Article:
3. But there are other things that can be put into a Memorandum of Association than the object and the matters set out in the Companies Act, such as name, capital, address, etc. They have been described as conditions. A very common one is a provision for the rights inter se of preferential and ordinary share-holders. It has been held that in respect of such condition no power given in the English Companies Act, which corresponds completely with the Indian Companies Act on the point, to alter the conditions to the Such a condition is unlaterat by the Company or by the (sec) Cor See Ashbury v. Watson (sec) (1) approved in In re Welsback Incandescent Gas Light-Co., Ltd. (sec)(2).
4. It is, however, argued that this is no t a condition but something else. It was suggested in Ashbury v. Watson (sec)(1) by Lord Justice Fry that there might be some details of management of a Company contained in the Memorandum which would be alterable not being conditions. No case of this kind has ever arisen, and I am quite satisfied that this clause is not a detail of management at all. Condition for this purpose is also described as stipulation and, in my judgment, this is one. It is a very important provision. It is not necessary to discuss now the duration of that agreement. That maybe a matter for discussion elsewhere, but at any rate for the time there was a man set up with, aid he agreed himself to have, almost unlimited powers of control in the affairs of this Company; and share-holders, who took their shares in the face of the Memorandum would know that they were to have the advantage of that man's efforts. It may indeed have been one of the most important reasons guiding people to become shareholders in the Company. I think, it is a condition within the meaning of Section 10 and is, therefore, unalterable. If it were not a condition and it is not one of the objects it is at the least a statement of fact solemnly made in the Memorandum, namely, that this man has undertaken this business and is given these powers, and how a Court can be asked to delete from a Memorandum or how the Company by its resolution can delete a statement of fact like this, I do not see. I find no provision in the Companies Act permitting it and I see no ground on which the resolution of the Company so doing could be sustained. It follows, in my judgment, that this petition mast fail and ought to have been dismissed. I think, it is desirable to saying that we are saying will affect (sic.)under the contract as between(sic). taramana Iyer and the Company.(sic)fact he has resigned in a binding(sic)is alleged by the Company,(sic) has been guilty of misconduct as is alleged by the Company, whether the Company has broken their contract by dismissing him or refusing to employ him further, are questions which can be determined in the ordinary course of law; and it does not assist anyone to arrive at a resolution of those questions to apply to the Court in this way or for the Company to pass special resolutions as they purport to have done in this case. These matters are entirely open and remain for decision in any suit that has been instituted or may be instituted between the parties.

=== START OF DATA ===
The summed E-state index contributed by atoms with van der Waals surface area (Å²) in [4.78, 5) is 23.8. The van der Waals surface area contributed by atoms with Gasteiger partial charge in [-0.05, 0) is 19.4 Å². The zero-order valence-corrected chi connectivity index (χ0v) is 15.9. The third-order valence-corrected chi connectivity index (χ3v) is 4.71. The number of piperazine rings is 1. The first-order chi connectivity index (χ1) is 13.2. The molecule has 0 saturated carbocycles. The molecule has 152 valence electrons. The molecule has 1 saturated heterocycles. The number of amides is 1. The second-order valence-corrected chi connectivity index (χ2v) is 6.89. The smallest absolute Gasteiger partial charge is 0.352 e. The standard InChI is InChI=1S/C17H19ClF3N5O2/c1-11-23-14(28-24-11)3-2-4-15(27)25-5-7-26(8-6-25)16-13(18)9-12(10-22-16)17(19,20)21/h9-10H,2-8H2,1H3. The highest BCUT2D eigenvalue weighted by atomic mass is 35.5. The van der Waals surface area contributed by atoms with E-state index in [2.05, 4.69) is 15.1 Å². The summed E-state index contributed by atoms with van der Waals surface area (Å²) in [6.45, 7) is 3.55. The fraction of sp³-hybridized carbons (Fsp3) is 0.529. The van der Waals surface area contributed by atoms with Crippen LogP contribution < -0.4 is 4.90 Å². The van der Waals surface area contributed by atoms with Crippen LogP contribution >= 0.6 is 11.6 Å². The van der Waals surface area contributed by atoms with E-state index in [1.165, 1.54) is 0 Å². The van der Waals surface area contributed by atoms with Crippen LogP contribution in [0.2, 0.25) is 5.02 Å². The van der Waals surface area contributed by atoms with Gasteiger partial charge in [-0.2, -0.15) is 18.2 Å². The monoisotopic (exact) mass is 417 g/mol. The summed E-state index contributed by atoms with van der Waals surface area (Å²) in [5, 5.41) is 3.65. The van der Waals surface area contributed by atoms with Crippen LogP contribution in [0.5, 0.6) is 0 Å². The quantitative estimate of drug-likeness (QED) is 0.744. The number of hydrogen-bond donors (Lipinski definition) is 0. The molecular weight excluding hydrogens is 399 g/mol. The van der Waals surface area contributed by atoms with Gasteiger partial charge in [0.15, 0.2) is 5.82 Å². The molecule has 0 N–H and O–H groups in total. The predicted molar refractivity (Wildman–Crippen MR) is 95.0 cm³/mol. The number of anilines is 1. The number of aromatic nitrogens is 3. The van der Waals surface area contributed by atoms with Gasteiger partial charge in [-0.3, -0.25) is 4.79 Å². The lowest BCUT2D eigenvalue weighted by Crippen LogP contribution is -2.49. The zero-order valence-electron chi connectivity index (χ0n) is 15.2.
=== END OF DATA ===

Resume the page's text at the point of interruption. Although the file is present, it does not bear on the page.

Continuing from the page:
5. This appeal must be allowed with costs on the higher scale.
6. I agree.